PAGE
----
Next I put the nuc over in a new location only a 150 ft (ish) away.  Shortly there after a zillion bees came out and were circling around.  Now I know that all the forager aged bees will come back to the parent hive, but this was looking like ALL the bees.  Sigh again.   So, the OH hive has tons of bees still and they've already started drawing out one of the empty frames I put in.  (Note to self: next time just seal the whole box for a day or three, and get the queen.)    I suppose I could have tried this again, but moving the OH outside is labor intensive for both of us.  But, the OH is still fine, it's just "wasting" a perfectly good queen because there's not much room for her to lay and I'd really like to be using her to her full potential now to make up for all the winter losses.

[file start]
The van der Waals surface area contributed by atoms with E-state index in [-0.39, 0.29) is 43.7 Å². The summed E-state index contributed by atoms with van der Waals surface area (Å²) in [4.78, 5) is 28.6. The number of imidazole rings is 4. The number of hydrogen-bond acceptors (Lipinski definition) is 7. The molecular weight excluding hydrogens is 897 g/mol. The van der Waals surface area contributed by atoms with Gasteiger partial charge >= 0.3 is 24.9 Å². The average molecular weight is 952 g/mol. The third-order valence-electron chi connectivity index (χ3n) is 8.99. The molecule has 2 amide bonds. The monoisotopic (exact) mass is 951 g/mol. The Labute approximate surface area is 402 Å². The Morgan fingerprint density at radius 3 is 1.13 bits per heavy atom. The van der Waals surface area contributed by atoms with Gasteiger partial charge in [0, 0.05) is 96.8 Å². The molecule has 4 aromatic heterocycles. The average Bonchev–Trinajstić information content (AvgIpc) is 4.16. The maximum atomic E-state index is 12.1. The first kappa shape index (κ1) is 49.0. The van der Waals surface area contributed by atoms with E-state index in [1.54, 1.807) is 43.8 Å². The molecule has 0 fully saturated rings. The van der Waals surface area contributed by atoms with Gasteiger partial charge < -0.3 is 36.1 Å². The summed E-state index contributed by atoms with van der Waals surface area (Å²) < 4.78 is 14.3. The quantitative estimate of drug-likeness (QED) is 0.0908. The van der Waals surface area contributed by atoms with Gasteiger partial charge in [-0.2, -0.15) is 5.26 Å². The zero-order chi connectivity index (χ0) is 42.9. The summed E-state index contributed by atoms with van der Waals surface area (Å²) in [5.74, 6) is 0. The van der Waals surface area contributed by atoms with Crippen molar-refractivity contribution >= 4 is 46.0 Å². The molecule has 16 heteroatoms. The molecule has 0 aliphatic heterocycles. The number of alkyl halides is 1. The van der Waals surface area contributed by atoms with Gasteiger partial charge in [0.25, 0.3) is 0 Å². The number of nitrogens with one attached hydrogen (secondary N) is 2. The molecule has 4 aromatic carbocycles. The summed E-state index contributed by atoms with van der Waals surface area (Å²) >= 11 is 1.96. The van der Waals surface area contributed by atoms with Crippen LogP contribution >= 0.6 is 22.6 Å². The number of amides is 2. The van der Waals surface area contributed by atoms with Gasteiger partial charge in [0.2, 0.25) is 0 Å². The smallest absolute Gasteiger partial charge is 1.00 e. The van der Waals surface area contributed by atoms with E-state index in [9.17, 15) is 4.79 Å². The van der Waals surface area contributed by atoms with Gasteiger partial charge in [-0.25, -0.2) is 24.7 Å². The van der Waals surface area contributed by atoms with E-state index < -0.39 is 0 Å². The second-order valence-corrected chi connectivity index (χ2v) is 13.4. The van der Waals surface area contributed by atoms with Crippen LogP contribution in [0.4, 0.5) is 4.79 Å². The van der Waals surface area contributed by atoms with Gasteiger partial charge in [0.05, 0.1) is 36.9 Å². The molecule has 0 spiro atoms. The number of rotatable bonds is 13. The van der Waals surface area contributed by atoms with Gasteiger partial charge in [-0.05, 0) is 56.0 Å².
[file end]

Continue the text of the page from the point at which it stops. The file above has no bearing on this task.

On to the next day:   The sun finally came out in the early afternoon, so I check on the nuc.  Sadly, there were only a handful of bees, the brood in the frames appeared to have gotten chilled and the one queen cell on that frame was empty. So this is a pretty hopeless situation for a bee.  I'm shocked that 90% of the bees I put in there could fly back home.... where they sit and do nothing.

Checked the queenright outside hive:  They're still small, but picking up steam.  After much deliberation about whether to just combing the sad little nuc with them or give the nuc some resources, or even the queen...  I decided to give them a frame of brood with nurse bees.  I also notched some of the cells with young larva in hopes of helping them make a queen.  They still have very few bees, but they only need to make one queen cell.  If this doesn't work, I'll combine them next check.  (Note: bring a sheet of newspaper to do the combine.)